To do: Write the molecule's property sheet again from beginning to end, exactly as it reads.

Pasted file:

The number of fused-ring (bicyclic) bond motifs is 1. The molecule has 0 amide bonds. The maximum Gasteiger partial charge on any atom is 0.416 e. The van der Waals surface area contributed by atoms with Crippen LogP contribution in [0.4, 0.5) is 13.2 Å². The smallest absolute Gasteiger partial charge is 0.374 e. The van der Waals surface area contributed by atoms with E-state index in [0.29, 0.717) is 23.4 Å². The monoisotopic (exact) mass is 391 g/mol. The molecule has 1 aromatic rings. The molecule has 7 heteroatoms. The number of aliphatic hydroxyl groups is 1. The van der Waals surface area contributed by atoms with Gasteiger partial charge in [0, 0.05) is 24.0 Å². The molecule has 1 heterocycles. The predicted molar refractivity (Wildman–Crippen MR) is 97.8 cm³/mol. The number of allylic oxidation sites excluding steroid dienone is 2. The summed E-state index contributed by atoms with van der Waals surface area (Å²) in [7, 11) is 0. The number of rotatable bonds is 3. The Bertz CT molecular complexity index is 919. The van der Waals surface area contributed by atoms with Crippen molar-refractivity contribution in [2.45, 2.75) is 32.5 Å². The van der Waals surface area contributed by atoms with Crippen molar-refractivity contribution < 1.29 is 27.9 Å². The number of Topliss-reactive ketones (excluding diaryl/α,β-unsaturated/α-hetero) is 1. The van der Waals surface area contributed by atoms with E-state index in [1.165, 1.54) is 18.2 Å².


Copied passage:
The number of fused-ring (bicyclic) bond motifs is 1. The molecule has 0 amide bonds. The maximum Gasteiger partial charge on any atom is 0.416 e. The van der Waals surface area contributed by atoms with Crippen LogP contribution in [0.4, 0.5) is 13.2 Å². The smallest absolute Gasteiger partial charge is 0.374 e. The van der Waals surface area contributed by atoms with E-state index in [0.29, 0.717) is 23.4 Å². The monoisotopic (exact) mass is 391 g/mol. The molecule has 1 aromatic rings. The molecule has 7 heteroatoms. The number of aliphatic hydroxyl groups is 1. The van der Waals surface area contributed by atoms with Gasteiger partial charge in [0, 0.05) is 24.0 Å². The molecule has 1 heterocycles. The predicted molar refractivity (Wildman–Crippen MR) is 97.8 cm³/mol. The number of allylic oxidation sites excluding steroid dienone is 2. The summed E-state index contributed by atoms with van der Waals surface area (Å²) in [7, 11) is 0. The number of rotatable bonds is 3. The Bertz CT molecular complexity index is 919. The van der Waals surface area contributed by atoms with Crippen molar-refractivity contribution in [2.45, 2.75) is 32.5 Å². The van der Waals surface area contributed by atoms with Crippen molar-refractivity contribution < 1.29 is 27.9 Å². The number of Topliss-reactive ketones (excluding diaryl/α,β-unsaturated/α-hetero) is 1. The van der Waals surface area contributed by atoms with E-state index in [1.165, 1.54) is 18.2 Å².